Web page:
Transit Pass was a project presented by the Union Gallery in Kingston, ON under the direction of Jocelyn Purdie and project coordinator Christine Dewancker. It used transit in Kingston as site and context for public art projects. For this project, three artists reflect on transit used in Kingston, how it effects the experience of the city, and new ways to shape this experience.
The exhibition ran from September 14-21st, 2012 and audiences were invited to a discussion of the projects on the Wolfe Island Ferry.
One of the objectives for this project was to introduce the work of emerging artists into everyday spaces of Kingston. Creating artwork that exists outside of traditional sites, such as galleries, can be a stimulating experience for artists who have to consider new contexts and new and unexpected audiences for their work. This project also invited residents to visit the installations and use the city transit systems.
Heather Smith’s project Kingston Tour Series took place on the Kingston Transit buses and took viewers on an alternative tour of Kingston, showcasing uncelebrated landmarks of the city. The drawings took the form of tourist postcards and advertising. Heather used the transit system of the bus to direct audiences to these Kingston landmarks; transforming the city buses into small tour buses for local travelers.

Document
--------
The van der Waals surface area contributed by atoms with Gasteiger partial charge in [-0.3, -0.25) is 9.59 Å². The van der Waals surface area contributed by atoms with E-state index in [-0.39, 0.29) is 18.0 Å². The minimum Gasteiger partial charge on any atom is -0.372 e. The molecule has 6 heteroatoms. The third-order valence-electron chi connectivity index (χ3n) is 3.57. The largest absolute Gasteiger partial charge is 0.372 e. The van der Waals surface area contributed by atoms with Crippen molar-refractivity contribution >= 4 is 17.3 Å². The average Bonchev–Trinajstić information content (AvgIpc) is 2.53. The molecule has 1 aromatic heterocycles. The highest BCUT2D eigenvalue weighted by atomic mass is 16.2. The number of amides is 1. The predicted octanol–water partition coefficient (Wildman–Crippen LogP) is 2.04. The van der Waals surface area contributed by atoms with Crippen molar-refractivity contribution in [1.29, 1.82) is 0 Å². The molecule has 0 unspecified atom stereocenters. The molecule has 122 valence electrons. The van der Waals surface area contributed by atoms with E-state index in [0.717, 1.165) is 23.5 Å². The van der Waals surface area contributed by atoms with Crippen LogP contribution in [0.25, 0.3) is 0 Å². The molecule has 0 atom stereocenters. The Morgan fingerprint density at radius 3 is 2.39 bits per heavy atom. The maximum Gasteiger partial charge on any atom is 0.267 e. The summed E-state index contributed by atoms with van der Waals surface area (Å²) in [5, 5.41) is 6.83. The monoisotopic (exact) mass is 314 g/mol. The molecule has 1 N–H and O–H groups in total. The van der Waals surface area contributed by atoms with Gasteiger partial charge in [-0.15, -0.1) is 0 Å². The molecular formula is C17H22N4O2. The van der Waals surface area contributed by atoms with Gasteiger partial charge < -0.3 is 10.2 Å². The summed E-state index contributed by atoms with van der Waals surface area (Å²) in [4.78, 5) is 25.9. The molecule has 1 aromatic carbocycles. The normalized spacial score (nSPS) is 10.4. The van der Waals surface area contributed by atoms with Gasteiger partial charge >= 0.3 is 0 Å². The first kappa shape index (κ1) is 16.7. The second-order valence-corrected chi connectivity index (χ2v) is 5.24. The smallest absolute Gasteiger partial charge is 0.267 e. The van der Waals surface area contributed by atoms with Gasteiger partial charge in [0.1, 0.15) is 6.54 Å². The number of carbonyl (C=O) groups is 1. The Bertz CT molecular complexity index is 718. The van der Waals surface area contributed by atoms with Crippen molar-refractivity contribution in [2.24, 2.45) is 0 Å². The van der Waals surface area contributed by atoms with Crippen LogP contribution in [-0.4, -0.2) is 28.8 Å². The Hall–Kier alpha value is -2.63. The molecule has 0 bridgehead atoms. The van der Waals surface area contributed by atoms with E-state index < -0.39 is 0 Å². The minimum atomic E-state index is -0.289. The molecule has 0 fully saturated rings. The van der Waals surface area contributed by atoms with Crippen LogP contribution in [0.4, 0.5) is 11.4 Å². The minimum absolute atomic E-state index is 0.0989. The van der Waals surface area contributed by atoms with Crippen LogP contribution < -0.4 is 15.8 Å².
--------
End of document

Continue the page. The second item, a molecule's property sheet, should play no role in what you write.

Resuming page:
Neven Lochhead’s installation, Proximity Wash was located on a unique transportation vehicle in Kingston – the Wolfe Island Ferry. This installation highlighted the process of waiting in transit as an essential step before for the eventual travel. Through audio and performance, it explored the experience of proximity through sound.
Phoebe Cohoe’s sculptural installation, Untitled (Car with String) raised questions about our car culture in Kingston. Located at 601 Princess St. in a section of Kingston that contributed to Kingston’s automotive industry for many years, Cohoe’s used this site as context to both idolize the symbol of the car while commenting on our need to consider industrial shortcomings.
Thank you to artist mentor Julie Fiala who worked with the artists on the development and realization of their projects. Fiala is a French-Canadian artist and researcher interested in performance art, forms of cultural activism and community arts.
The gallery also greatly appreciated support from the following: the City of Kingston and Kingston Transit, Varsity Properties, The Ministry of Transportation, Coach Canada, KIMCO, the Wolfe Island Business and Tourism Association and the Island Grill Restaurant on Wolfe Island.
Participating Artist Works